Home prices outpace income growth in these eight cities

A growing gulf between disposable household incomes and real housing prices over the last five years

Amsterdam in autumn. S.Borisov/Shutterstock

Eight major urban housing markets in the world have been deemed most unaffordable, according to the debut Urban Futures report by Knight Frank.

Vancouver and Auckland saw real home prices outstrip real income growth by 59 percent, 46 percent, and 32 percent, respectively, according to the report’s Global Affordability Monitor.

The cities join Hong Kong, Los Angeles, San Francisco, Sydney, and Toronto in the monitor’s “least affordable” quadrant.

Real house prices grew 46.4 percent in Toronto over a five-year period ending September 2018, versus just a growth of 8.4 percent in disposable household incomes.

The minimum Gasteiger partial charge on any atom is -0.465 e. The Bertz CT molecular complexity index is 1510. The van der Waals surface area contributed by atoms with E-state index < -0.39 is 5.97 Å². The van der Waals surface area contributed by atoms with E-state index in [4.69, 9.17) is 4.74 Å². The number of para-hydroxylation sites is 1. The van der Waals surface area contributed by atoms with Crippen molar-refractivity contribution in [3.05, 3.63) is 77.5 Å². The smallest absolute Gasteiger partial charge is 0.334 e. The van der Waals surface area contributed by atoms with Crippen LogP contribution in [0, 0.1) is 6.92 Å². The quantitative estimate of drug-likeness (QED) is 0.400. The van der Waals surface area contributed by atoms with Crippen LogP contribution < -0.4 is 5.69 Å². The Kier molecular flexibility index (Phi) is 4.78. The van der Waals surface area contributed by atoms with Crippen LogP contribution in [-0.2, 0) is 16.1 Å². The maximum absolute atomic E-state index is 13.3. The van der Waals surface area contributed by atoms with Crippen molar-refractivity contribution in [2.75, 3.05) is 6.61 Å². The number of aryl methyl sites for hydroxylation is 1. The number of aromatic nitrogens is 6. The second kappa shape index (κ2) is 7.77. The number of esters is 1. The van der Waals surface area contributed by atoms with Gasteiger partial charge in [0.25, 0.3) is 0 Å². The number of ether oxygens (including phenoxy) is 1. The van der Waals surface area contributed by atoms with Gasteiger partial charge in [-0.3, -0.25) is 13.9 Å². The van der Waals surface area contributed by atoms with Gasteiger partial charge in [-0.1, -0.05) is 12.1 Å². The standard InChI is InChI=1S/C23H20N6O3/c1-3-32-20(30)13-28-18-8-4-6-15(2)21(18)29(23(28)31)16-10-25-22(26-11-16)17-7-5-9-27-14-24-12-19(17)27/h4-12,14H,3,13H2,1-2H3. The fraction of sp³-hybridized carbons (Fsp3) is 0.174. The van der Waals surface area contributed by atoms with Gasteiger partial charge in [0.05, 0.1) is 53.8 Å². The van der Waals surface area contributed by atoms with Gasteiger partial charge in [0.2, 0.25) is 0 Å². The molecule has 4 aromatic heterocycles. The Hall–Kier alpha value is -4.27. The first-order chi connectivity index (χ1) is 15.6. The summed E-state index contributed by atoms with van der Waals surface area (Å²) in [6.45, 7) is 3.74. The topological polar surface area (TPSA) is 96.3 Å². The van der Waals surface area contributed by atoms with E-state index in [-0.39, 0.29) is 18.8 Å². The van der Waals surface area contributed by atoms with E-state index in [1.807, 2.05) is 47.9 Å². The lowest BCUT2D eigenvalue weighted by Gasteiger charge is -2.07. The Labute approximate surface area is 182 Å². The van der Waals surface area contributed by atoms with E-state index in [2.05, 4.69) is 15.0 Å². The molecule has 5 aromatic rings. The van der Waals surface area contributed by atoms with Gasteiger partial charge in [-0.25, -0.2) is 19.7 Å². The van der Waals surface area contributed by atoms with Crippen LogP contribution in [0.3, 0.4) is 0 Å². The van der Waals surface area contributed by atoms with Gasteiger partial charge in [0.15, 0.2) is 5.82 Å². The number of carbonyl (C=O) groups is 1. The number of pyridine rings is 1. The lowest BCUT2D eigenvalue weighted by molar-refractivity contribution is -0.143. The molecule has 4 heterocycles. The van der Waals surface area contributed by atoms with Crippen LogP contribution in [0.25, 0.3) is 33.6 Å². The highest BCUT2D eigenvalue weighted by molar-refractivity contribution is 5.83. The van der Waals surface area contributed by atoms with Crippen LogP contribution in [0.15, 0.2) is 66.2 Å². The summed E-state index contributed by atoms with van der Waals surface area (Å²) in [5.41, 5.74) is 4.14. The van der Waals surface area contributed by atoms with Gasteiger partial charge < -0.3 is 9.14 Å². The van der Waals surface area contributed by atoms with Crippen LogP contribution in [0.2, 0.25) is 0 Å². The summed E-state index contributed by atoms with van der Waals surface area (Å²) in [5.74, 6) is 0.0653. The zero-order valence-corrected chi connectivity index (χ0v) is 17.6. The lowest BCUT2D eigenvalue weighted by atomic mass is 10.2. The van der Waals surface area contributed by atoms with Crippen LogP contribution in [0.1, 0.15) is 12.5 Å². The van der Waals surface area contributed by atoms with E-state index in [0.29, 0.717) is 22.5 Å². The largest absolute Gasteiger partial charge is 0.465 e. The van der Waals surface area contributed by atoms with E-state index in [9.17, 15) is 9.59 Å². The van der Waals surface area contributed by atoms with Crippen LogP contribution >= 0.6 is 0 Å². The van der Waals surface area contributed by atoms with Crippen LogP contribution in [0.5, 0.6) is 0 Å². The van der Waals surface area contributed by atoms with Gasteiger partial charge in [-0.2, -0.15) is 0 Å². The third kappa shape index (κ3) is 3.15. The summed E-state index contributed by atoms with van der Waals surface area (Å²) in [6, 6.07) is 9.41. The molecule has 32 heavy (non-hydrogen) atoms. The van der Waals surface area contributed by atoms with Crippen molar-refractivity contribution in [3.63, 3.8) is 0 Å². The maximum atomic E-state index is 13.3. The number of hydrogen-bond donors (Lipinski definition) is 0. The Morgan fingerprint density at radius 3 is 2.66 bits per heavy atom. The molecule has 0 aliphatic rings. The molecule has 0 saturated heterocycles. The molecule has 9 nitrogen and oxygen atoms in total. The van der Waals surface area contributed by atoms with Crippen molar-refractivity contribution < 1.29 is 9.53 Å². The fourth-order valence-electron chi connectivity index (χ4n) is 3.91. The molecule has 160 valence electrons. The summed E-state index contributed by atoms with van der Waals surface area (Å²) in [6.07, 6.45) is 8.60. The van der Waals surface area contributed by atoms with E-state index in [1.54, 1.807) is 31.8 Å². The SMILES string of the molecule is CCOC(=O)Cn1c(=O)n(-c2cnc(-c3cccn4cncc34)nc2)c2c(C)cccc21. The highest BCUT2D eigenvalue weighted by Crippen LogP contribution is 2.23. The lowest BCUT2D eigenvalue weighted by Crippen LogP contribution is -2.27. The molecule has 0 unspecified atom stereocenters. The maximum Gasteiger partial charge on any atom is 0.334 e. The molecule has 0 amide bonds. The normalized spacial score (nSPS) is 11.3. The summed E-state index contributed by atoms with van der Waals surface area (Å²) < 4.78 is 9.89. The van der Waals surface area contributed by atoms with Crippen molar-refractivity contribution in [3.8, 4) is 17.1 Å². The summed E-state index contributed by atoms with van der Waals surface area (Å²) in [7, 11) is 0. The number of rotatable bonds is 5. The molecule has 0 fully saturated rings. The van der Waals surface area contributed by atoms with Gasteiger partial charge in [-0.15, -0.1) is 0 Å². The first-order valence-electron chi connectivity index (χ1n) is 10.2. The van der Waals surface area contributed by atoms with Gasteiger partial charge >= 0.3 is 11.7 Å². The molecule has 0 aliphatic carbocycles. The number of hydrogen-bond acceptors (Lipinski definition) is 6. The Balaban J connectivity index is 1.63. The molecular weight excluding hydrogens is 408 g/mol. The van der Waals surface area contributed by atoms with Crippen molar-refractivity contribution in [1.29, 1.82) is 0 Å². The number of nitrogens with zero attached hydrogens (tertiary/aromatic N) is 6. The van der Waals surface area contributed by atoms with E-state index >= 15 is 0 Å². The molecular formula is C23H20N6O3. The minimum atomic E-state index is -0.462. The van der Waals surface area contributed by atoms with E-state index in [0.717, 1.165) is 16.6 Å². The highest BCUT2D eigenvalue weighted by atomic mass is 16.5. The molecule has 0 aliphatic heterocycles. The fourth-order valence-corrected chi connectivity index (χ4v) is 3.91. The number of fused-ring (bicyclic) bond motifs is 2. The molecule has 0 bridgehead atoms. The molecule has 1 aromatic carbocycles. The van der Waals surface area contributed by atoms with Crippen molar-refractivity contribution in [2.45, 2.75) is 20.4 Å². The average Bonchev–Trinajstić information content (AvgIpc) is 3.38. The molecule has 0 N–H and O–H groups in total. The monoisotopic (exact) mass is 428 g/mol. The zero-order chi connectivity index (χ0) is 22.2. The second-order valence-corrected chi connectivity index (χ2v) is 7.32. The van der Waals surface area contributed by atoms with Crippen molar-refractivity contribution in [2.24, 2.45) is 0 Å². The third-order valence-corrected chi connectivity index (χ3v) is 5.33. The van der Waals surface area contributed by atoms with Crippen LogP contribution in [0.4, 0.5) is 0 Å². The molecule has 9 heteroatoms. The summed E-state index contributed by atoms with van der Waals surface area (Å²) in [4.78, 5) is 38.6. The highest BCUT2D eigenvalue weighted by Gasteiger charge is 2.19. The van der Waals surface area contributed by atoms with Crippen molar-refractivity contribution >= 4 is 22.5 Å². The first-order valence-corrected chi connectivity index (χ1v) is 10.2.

In Hong Kong, home prices surged 37.6 percent over the period, compared with 3 percent for incomes, while Sydney home prices posted a rise of 33.3 percent vis-à-vis a growth of 2.8 percent for incomes.

Home price growth in Los Angeles hit 25.5 percent over the period while incomes rose 15.5 percent.

Knight Frank’s findings come on the heels of the release of the 15th annual Demographia survey of unaffordable cities.

Like Demographia, Knight Frank also used house price to income ratio as an affordability measure, in addition to rent as a proportion of income. However, the consultancy also conducted a comparison of house price growth to income growth, a measure the consultancy believes demonstrates clearly whether affordability has improved or worsened over recent years.

“Compared to Demographia’s definition, many of our cities would be considered unaffordable with the average house price to income ratio being 8,” Knight Frank stated in its report.

According to Shelter’s rental definition, many of the cities tracked in the monitor would be affordable, the consultancy also conceded. Rent on average accounted for 30 percent of income, below Shelter’s 35 percent threshold.